MPD program connects domestic violence counselors to victims immediately

MILWAUKEE -- One Milwaukee Police Department district is working to bring a domestic violence counselor directly to the doorstep of victims as soon as they've called police. FOX6 News got an exclusive look at this program, which is getting more attention following Sunday's shooting at the Azana Salon & Spa in Brookfield.

Three were killed and four were injured when 45-year-old Radcliffe Haughton entered the Azana Salon & Spa and opened fire. Radcliffe's wife, Zina Haughton was one of the three killed in the shooting.

After the shooting FOX6 News learned Radcliffe and Zina Haughton had a history of domestic violence related incidents, and were not strangers to police.

Facing an increase in domestic violence in Milwaukee, at MPD District 7 on the city's north side Monique Anderson and her fellow officers are now driving community advocates like Antonia Vann of Asha Family Services directly to the doorsteps of victims, right after the abuse incident takes place.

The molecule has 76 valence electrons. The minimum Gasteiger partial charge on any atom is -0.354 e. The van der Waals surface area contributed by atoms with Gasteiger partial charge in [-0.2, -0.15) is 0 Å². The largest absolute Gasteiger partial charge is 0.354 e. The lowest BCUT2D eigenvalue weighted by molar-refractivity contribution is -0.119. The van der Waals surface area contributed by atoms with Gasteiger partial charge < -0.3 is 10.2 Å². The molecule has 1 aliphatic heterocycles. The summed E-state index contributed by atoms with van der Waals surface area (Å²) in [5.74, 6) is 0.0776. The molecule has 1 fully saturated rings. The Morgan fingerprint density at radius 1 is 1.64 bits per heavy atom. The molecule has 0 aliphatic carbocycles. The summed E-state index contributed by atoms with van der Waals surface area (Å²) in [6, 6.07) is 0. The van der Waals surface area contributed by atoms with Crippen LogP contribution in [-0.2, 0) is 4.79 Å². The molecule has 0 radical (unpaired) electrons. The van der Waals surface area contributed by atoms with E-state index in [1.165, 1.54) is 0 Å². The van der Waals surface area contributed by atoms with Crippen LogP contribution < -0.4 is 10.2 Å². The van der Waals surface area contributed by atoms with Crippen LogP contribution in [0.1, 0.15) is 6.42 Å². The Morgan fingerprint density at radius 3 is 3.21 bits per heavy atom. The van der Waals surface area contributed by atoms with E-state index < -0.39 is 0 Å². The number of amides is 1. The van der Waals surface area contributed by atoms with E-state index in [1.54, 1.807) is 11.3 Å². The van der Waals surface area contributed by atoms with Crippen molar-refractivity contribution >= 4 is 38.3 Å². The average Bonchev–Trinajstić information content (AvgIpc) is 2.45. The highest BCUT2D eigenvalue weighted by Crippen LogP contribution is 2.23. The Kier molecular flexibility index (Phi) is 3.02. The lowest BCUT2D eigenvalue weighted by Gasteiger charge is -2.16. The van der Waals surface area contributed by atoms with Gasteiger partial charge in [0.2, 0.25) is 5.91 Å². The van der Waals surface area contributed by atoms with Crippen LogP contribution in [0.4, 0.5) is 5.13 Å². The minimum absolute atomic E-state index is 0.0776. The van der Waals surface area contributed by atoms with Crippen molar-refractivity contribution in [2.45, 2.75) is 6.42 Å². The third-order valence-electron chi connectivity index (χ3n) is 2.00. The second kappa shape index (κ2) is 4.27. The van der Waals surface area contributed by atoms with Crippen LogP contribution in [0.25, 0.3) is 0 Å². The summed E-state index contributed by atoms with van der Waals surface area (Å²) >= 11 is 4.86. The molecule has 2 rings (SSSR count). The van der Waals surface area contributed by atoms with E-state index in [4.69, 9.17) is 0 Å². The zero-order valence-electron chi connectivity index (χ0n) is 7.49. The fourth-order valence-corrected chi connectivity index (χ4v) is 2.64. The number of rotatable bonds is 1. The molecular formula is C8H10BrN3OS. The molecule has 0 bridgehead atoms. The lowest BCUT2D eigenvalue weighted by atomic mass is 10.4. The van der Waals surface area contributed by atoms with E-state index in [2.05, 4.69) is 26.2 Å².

"I can get us in the door with my uniform, but the ladies, our advocates are just amazing with our victims -- talking to our victims and moving forward with that," Officer Anderson said.

"What I love most is the ability to do domestic violence restraining orders right there in the victim's home," Vann said.

Throughout the week, Anderson logs each serious domestic violence incident within the police district. She makes sure if an advocate cannot go right to a victim's house with police immediately, they'll join an officer for a visit within 24-48 hours.

Vann says the immediate timing is vital so friends, or worse yet, the abuser cannot talk a victim into recanting her statements.

"We are out there as soon as we possibly can to make sure they get the resources they need," Anderson said.

"We get there immediately and she has these supports and this district says this issue is critical," Vann said.

The program has been in place at MPD District 7 for about two-and-a-half months, but officers say they're already seeing a decrease in repeat domestic violence offenders.